VIDEO: record numbers at Flodden Day rideout

Flodden Day 2013 saw a record number of horses and riders - 464 - follow Coldstream Pipe Band and a contingent of Coldstream Guards to Coldstream Bridge, the cavalcade then making its way three miles onto English soil to Flodden Field as King James IV’s men did 500 years ago.

In the town’s ancient Market Square, the Lord Lieutenant of Berwickshire was present for the day’s first ceremony - the 15th Earl of Home charging Coldstream, Grant Campbell, to carry the Home colours to the scene of the 1513 Battle of Flodden and return with them unsullied.

The cavalcade is waved off by lined streets in Coldstream as it makes its way through the town before the ride out during Flodden Day at Coldstream civic week

The cavalcade is waved off by lined streets in Coldstream as it makes its way through the town before the ride out during Flodden Day at Coldstream civic week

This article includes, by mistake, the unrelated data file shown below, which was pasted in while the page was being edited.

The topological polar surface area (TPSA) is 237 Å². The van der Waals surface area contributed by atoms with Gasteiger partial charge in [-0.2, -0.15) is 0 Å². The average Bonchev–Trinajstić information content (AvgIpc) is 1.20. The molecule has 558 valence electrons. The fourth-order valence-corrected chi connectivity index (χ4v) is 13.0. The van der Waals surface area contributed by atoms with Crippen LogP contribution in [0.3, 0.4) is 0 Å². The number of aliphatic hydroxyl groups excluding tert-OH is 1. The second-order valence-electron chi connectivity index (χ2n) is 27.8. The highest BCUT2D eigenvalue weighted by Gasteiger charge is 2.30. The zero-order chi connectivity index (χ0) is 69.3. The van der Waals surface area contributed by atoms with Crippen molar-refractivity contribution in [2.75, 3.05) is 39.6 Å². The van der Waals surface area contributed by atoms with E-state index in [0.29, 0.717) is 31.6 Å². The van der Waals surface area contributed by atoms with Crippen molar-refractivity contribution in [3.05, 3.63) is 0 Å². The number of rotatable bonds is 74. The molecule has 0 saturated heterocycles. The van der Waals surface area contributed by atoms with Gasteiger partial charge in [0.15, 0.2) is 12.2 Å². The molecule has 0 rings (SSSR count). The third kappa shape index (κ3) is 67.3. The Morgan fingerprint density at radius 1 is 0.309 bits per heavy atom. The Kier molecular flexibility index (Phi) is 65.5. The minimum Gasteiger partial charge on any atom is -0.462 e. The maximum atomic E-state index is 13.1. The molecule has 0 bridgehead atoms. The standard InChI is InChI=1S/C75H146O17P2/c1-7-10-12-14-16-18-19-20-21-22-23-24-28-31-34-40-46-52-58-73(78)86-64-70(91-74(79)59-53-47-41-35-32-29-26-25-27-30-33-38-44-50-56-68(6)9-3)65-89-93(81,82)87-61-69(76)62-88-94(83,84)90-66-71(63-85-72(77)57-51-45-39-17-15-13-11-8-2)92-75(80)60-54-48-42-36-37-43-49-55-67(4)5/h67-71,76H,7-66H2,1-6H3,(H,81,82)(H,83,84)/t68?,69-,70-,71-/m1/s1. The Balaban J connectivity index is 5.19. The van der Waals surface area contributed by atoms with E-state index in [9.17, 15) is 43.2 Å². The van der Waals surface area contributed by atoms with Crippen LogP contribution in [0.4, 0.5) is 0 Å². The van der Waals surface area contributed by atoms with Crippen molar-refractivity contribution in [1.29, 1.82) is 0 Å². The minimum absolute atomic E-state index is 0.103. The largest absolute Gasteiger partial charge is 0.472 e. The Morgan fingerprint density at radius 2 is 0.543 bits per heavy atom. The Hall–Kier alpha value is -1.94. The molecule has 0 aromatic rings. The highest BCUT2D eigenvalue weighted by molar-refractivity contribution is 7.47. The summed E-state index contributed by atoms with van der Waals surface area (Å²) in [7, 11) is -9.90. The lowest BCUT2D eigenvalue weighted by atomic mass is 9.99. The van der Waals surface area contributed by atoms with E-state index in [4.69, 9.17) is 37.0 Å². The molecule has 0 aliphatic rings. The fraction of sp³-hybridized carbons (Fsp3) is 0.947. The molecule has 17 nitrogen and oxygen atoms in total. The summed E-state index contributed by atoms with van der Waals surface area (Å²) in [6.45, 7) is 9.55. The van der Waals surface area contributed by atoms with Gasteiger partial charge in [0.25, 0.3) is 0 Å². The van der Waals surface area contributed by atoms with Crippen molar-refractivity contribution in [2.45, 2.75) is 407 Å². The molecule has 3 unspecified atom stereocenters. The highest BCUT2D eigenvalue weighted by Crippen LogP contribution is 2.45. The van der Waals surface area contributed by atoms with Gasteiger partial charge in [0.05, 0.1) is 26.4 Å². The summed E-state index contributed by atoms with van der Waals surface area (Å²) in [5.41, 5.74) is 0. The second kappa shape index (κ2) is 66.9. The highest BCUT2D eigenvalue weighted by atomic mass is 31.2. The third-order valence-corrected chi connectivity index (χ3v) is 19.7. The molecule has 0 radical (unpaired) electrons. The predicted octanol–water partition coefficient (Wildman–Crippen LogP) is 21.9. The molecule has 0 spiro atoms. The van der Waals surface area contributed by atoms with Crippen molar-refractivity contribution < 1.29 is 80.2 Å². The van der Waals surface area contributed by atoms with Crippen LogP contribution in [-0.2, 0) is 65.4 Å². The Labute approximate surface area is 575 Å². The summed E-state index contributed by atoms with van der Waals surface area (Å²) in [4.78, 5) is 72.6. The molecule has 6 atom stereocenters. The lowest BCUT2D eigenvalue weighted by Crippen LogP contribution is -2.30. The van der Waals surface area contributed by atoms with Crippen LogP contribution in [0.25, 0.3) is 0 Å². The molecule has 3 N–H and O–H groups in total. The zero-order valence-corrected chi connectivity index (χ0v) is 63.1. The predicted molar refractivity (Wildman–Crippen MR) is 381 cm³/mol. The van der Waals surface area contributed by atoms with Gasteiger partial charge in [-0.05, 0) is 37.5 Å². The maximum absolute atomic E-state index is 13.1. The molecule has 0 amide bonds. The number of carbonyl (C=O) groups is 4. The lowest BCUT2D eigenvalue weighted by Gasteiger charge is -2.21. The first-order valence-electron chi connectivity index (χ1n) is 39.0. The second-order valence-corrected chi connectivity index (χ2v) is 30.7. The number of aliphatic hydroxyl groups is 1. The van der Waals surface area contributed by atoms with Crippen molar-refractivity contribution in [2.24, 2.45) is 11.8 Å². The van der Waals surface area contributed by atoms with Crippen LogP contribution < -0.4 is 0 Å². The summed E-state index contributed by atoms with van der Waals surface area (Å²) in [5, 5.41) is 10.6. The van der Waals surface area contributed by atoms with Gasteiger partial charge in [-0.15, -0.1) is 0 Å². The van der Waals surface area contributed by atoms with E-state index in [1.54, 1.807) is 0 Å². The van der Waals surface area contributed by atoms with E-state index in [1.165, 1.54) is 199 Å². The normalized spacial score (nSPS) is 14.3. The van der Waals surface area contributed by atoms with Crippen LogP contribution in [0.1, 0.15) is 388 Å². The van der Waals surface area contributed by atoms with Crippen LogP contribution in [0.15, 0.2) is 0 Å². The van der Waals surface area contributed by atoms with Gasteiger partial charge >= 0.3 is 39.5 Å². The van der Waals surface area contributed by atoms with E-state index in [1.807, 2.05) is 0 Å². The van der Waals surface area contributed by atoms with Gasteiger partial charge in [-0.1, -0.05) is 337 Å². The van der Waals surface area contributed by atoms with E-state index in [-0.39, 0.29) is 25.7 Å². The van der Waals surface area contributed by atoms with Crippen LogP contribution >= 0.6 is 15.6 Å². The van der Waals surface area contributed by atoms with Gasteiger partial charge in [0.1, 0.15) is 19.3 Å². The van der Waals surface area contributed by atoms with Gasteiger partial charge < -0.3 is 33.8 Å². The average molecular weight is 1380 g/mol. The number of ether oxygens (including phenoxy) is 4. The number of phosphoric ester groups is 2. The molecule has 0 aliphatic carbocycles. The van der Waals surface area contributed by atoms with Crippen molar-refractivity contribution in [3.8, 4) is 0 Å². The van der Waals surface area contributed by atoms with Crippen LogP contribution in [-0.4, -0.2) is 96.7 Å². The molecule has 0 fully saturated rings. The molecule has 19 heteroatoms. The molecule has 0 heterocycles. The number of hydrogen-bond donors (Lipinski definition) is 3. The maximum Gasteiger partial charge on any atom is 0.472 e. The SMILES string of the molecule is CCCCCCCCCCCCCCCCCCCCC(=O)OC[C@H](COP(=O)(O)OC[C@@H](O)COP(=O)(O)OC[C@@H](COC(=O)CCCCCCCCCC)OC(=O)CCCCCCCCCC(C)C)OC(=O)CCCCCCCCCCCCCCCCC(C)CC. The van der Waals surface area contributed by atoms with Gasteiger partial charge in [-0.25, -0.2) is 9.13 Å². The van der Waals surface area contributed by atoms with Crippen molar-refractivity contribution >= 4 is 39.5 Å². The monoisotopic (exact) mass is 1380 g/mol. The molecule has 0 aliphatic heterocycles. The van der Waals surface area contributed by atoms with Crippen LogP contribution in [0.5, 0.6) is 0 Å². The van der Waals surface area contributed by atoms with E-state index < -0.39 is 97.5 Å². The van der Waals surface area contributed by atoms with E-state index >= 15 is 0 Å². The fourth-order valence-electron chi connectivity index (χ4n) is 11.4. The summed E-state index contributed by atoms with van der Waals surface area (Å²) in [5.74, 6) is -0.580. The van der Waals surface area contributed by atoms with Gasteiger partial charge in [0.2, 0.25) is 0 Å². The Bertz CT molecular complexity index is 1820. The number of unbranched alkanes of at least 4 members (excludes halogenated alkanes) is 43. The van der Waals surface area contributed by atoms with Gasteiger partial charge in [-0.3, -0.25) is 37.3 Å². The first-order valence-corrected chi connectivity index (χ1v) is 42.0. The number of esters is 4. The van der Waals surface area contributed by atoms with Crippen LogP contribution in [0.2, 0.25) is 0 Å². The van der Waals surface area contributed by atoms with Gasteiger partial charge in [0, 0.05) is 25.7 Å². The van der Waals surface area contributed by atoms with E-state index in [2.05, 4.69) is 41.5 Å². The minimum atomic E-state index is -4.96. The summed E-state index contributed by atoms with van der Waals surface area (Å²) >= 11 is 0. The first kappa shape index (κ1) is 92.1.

The Coldstreamer was also charged to cut a sod of earth from Branxton Hill and to return with it to Coldstream for a ceremony on the Tweed Green.

This commemorates the actions of Abbess Hopringle and the nuns from Coldstream Abbey who brought the bodies of soldiers of rank and birth back onto Scottish soil to be given Christian burial on consecrated ground.

Borderers on horses and ponies of all shapes and sizes crossed the Coldstream Bridge into England, with onlookers lining the streets to cheer them on.

After making a loop across newly cut fields outside Cornhill, the cavalcade turned back to approach Branxton.

First the horses were given the chance of a gallop on the picturesque grounds of Pallinsburn House, where a small group of spectators gathered to see them run along an avenue of grand old oak trees.

The main part of the cavalcade then rode on to Branxton, past the church where the wounded and dead from the battle were taken. Meanwhile the Coldstreamer had ridden ahead to lay a wreath at the foot of the stone cross which forms the Flodden Monument.

Presenting Coldstream chairman Jim Leifer concluded the day of ceremonies with the laying of thistles at the monument.

The thistles are laid in memory of the borderland families that were decimated at Flodden.

A solo piper played in a procession of dignitaries from both sides of the border, including the civic party of Berwick as guests.

Michael Moore, MP and Secretary of State for Scotland, laid a thistle in the name of “the people of Scotland”.